Israel Resource Review 16th Febuary, 2009


Contents:

Israel Considering Release Of Top Terrorist Barghouti
David Bedein


The Israeli security establishment is examining the release of a convicted multiple murderer Fatah leader Marwan Barghouti as a means of strengthening Fatah chairman and Palestinian Authority (PA) President Mahmoud Abbas.

Israeli security sources confirm that the idea will be to place a strongman next to Mr. Abbas who could succeed him in future and counter the rise in Hamas' strength.

Mr. Barghouti's release is complicated from a legal standpoint and would require a pardon from Israeli President Shimon Peres.

The background of Mr. Barghouti's involvement with terrorism and the incitement of terrorism is now under scrutiny in Israel.

On January 22, 1995, after Hamas massacred 19 Israelis at a bus stop in Beit Lid a village near the coastal city of Netanya, located within Israeli territory Mr. Barghouti declared on the Saudi-owned MBC television network that "we cannot condemn such an attack, since this is an area that we have not yet liberated."

Mr. Barghouti hammered out cooperative agreements in Cairo between Hamas and the PA from 1995 until his imprisonment in 2002, according to the semi-official Egyptian daily al-Ahram. He continues to do so today from prison.

According to Israeli intelligence sources and in the indictment issued against him, Mr. Barghouti, on the outbreak of the Palestinian rebellion known as the Second Intifada in 2000, became the head of a joint coordinating body of all Palestinian organizations in the West Bank including Hamas, Islamic Jihad and the Fatah-affiliated al-Aqsa Martyrs Brigades. The American and the Israeli governments list all three as terrorist groups.

While it is widely assumed that Mr. Barghouti was only "indirectly" responsible for the murder of innocent people, he was convicted in May 2002 of first-degree murder for the cold-blooded killing of 13 innocent civilians. The Israeli Justice Ministry provided documentation that Mr. Barghouti made direct payments to commission killers to commit wanton acts of murder.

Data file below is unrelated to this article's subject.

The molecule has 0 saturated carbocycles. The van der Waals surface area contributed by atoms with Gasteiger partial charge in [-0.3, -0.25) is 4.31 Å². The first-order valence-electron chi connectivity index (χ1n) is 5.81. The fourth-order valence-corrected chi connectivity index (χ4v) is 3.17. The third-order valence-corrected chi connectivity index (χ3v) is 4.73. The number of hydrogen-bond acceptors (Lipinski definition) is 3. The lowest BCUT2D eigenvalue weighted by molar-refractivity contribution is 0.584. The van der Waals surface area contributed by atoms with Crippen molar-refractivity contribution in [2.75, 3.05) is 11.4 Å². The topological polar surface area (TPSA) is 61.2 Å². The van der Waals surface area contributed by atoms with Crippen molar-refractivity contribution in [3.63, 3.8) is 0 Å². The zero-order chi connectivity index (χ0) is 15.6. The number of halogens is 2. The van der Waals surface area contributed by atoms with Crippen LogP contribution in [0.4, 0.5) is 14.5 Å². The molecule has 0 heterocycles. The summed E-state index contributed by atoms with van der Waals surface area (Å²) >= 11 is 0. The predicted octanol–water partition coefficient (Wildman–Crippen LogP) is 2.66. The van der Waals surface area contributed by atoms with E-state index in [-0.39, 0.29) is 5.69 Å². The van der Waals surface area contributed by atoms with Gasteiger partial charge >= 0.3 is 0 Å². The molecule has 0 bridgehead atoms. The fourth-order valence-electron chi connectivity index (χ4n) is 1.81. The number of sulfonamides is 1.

He was convicted in the murders of: Salim Barakat, 33, from the Druze village of Yarka in the Galilee, who survived by his wife, daughter, parents and seven brothers and sisters; Eli Dahan, 53, of Lod, who is survived by his mother Sarah, wife, Ilana, two daughters, two sons and three grandchildren; Yosef Habi, 52, of Herzliya, who is survived by his wife, son and daughter; Fr. Georgios Tsibouktzakis, 34, a Greek Orthodox monk from St. George's Monastery in Wadi Kelt near Jericho; and Yoela Chen, 45, of Givat Ze'ev, who is survived by her husband and two children.

Nor are they Mr. Barghouti's only victims. At his trial, people who were maimed as a result of Barghouti-sponsored attacks appeared as witnesses to the pain he caused them pain they will experience for the rest of their lives.

Chicagoan Alan Bauer and his 7-year-old son, Jonathan, were among those witnesses. They were five minutes from their home in Jerusalem when a Barghouti-funded suicide bomber blew himself up three feet away from them on March 21, 2002. Two arteries in Mr. Bauer's arm were severed. A screw went all the way through little Jonathan's head. To this day, Jonathan walks with a limp.

According to the court protocols, Mr. Barghouti proudly admitted that he directed terrorist attacks in which scores of Israelis were killed and revealed how he directly allocated funds needed by terrorist cells to operate and purchase necessary weapons.

He stated that Yasser Arafat personally authorized this funding for Tanzim activities, knowing that this money would be used to finance murderous attacks.

Furthermore, protocols of interrogations of PA officials before the trial showed how the process worked: names of Tanzim killers were submitted to Mr. Barghouti, who would routinely take them to Mr. Arafat for approval.

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